Satisfying the Itch: Addressing Problems in Adult Literacy Programs with Action Research

By Weirauch, Drucie; Kuhne, Gary | Adult Learning, Spring 2000 | Go to article overview

Satisfying the Itch: Addressing Problems in Adult Literacy Programs with Action Research


Weirauch, Drucie, Kuhne, Gary, Adult Learning


Most would agree that for change to be successful and positive, those carrying out the change must be involved and engaged in the process itself. By engaging practitioners in the change process, action research provides ownership and often results in a sense of efficacy In recent years, researchers exploring K-12 issues have identified several outcomes of participation in action research. For instance, they have found that educators grow professionally, intellectually and establish more meaningful relationships with their learners using action research (Shalaway, 1990). They feel a sense of empowerment and increased self-esteem. They also are more open to change, more reflective about practice and decision-making and are better problem-solvers. Overall, they have greater expertise in the field and a fresher attitude toward the educational process (Bennett, 1994).

In adult literacy, Quigley (1995) discusses how practitioners can use action research to "satisfy the itch" about problems in their own practice. This work has led to a practitioner-based movement in professional development and program improvement in Pennsylvania.

Literacy Action Research in Pennsylvania

In 1995, Pennsylvania created a statewide effort to bring action research to adult literacy practitioners as a professional development tool. Supported by the Bureau of Adult Basic and Literacy Education (ABLE) of the Department of Education, one project in this "Learning from Practice" initiative was the Pennsylvania Action Research Network (PAARN). We trained practitioners (administrators, teachers, trainers and volunteers) to develop better problem-posing and problem-solving skills to improve their practice using this systematic approach of action research. The Pennsylvania Action Research Handbook and Project Planner (Quigley, 1995) and Creating Practical Knowledge through Action Research: Posing Problems and Improving Daily Practice (Quigley & Kuhne, 1997) have been used to facilitate the training. PAARN was committed to sharing the results with others; therefore, each participant wrote a monograph about the action research project. These were published and made available through a literature network, and are posted on the Web site (www.learningfrompractice.org.)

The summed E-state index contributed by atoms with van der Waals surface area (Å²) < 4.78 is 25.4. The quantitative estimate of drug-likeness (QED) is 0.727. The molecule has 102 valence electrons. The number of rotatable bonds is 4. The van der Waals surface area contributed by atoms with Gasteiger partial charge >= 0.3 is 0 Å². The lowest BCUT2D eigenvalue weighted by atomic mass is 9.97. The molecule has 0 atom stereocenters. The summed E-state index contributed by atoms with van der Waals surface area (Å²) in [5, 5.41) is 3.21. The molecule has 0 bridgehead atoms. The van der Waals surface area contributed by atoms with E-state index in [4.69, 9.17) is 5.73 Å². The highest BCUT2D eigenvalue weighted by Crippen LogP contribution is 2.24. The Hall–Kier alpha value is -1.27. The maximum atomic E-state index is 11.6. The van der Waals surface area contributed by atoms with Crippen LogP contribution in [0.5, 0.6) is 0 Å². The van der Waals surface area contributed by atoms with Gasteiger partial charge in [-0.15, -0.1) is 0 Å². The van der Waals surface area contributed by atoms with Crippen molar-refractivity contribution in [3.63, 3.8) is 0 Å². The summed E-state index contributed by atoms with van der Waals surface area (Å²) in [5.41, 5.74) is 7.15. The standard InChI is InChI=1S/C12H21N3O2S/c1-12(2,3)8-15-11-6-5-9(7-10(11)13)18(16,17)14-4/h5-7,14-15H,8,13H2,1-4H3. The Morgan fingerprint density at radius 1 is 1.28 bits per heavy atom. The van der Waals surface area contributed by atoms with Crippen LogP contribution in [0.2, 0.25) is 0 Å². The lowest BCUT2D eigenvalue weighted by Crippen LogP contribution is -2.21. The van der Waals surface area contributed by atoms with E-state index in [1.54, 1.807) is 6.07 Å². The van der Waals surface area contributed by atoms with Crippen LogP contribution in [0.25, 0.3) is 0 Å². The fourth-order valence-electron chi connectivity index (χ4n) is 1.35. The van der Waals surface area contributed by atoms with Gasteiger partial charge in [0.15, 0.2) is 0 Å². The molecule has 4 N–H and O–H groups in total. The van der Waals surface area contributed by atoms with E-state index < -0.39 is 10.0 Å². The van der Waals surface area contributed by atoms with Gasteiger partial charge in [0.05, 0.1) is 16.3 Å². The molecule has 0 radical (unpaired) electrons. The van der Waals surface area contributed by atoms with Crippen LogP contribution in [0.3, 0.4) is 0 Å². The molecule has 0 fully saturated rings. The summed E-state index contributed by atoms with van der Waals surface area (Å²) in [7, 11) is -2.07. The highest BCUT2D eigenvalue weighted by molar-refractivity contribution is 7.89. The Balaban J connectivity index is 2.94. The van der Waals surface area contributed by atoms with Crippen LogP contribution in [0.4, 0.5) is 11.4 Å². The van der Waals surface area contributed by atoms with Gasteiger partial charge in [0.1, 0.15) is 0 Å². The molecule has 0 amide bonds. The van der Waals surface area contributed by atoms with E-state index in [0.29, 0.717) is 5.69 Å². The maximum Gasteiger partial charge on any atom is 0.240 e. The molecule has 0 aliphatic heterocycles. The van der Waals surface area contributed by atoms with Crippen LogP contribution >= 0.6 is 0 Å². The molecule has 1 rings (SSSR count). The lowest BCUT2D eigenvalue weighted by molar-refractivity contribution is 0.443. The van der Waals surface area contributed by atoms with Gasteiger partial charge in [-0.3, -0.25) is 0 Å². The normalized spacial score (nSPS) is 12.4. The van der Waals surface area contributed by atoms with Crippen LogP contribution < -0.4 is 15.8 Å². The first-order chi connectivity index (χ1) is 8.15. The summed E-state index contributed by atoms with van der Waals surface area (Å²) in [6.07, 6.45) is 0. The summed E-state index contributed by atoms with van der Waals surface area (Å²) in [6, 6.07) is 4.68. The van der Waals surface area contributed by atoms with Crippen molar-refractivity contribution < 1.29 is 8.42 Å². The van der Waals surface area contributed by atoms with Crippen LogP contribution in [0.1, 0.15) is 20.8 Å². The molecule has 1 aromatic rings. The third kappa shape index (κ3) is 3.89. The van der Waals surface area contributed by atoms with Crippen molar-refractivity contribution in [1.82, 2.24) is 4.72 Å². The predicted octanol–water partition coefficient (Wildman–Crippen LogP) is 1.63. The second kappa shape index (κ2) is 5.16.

PAARN was evaluated annually in two ways. First, practitioners were interviewed to determine their perception of success, the usefulness of the model and their professional growth. Second, one year after the project was completed, the participants' supervisor was interviewed to evaluate the lasting impact that the action research project may have had on the agency itself.

This article shares the synthesized results of the supervisor evaluations to show how the process is transferable, and we offer snapshots of four projects highlighting outcomes that have been made part of the literacy institutions for long-term change.

Four Snapshots of Success

For four consecutive years, an annual impact survey was conducted with supervisors of action research participants. A total of 33 supervisors were interviewed about their 61 participants. One question asked them to contrast the benefits of action research to those of traditional workshops for professional development. Forty five percent of the supervisors felt action research provided greater benefits, 37 percent said it was hard to tell and only 18 percent felt that workshops were more valuable. As one supervisor commented in 1998, "Those who have taken action research are much less hesitant to share information, are comfortable making suggestions and are able to receive constructive criticism. They are able to work on a project, follow through and implement, have a more questioning attitude and are more willing to examine their practice." In 2000, another observed, "Those in action research see their everyday attempts at program improvement as meaningful, not futile, attempts."

Each year, we asked if the participating staff had experienced an attitude change. …

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